American Persimmon Trees
American Persimmon Trees bare tons of fruit that have a sweet flavor. Hardier than the Asian varieties which makes them great in the north. They ripen in mid to late fall and after ripening have a wonderful flavor.
|5 Gallon Pot (3 to 4 Feet Tall)||$79.95|
|Espoma Bio-Tone Plus Starter Plus||$14.95|
|Treegator Watering Bag||$27.95|
|15" Tree Staking kit by DeWitt||$14.95|
|Mature Height:||12 to 15 Feet|
|Mature Width:||10 to 12 Feet|
|Sunlight:||Full Sun to partial shade|
|Soil Condition:||Any well drained soil; Loamy|
|Water Requirements:||Water well until established|
American Persimmon Trees for Sale Online
American persimmon trees or Diospyros virginiana reliably bear large amounts of medium-sized, rich-tasting fruit. Native to North America, American Persimmon trees are more cold-hardy than their Asian counterparts making them perfect for northern growers! Buy two for the best fruit production.
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Ripe American persimmon fruit typically falls to the ground around the tree when it is time to harvest, usually in Late September. Ripe American persimmon fruits are typically used in delectable jams and jellies, but they are a delightfully-nutritious treat when eaten fresh. Persimmons are an excellent source of Vitamin C. American Persimmon trees make wonderful additions to the home landscape with their showy fall colors and colorful fruit..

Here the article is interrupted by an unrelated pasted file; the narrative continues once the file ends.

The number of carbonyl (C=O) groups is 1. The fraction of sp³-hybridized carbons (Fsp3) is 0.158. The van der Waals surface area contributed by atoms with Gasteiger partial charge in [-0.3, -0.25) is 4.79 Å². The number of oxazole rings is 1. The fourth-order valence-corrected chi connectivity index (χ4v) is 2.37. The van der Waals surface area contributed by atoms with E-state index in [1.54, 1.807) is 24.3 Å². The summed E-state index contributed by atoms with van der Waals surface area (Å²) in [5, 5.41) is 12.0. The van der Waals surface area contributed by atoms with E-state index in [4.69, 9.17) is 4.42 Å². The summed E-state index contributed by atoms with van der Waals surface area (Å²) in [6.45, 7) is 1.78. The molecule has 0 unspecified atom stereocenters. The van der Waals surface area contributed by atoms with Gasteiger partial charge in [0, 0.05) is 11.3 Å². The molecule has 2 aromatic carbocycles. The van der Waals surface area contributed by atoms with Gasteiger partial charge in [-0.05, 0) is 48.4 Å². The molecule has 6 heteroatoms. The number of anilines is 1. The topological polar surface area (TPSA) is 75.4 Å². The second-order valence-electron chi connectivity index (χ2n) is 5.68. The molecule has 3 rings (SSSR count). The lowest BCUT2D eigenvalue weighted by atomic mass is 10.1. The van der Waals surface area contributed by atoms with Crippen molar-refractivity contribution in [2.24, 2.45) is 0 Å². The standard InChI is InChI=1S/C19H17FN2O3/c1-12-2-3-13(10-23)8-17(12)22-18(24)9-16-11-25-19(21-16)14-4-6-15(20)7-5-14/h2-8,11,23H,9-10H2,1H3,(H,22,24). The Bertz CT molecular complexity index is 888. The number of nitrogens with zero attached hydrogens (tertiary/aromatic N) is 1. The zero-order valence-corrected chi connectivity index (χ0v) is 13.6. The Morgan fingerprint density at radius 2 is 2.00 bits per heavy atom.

In the ground: If you live in a climate where you can plant you American Persimmon Tree in the ground outdoors, we suggest you plant your newly purchased American Persimmon Trees in a hole that you dig a hole twice as wide as the root system but not deeper. Depending on the quality of your existing soil you may need to add a locally sourced compost or topsoil to the back-fill soil. We do not recommend using straight topsoil or compost as a back-fill soil because more times than not these products will retain entirely to much moisture and will cause the root system to rot. Adding compost or topsoil will help the young feeder roots of American Persimmon Tree to spread through the loose, nutrient rich soil, much easier than if you used solely the existing soil which more times than not will be hard and compacted. The most common cause of plant death after transplanting is planting the new plant to deep. That is why we do not recommend planting in a hole any deeper than the soil line of the plant in the pot. A good rule is that you should still be able to see the soil the plant was grown in after back-filling the hole. In Containers: If you live in a northern are where you must plant your American Persimmon Tree in a container and bring it inside to a sunny location we suggest first that you select the right size pot with adequate drainage holes. A 2-3 year old citrus tree typically wants to grow in about a 12” diameter nursery pot. A large terra cotta pot is ideal because it will allow the roots of the citrus tree to dry out between waterings. This is very important for proper growing of citrus trees. Any pot will do however you will need to be sure the pot will drain. We suggest putting a layer of stones or gravel approximately 1 to 1.5 inches thick. This will allow for proper drainage and assure the drainage holes in the pot do not become blocked over time. Use a soil mix that is lightweight and drains well. If the mix contains a large proportion of dense, absorbent material, such as peat moss or worm castings, amend with 1/4-1/3 volume of pine bark. This is a good time to add Bio-tone starter fertilizer to the soil and mix thoroughly. Water in thoroughly, Once the roots have settled, we prefer using slow release fertilizers such as Tree-Tone by Espoma applied to the soil surface, rather than using plant stakes.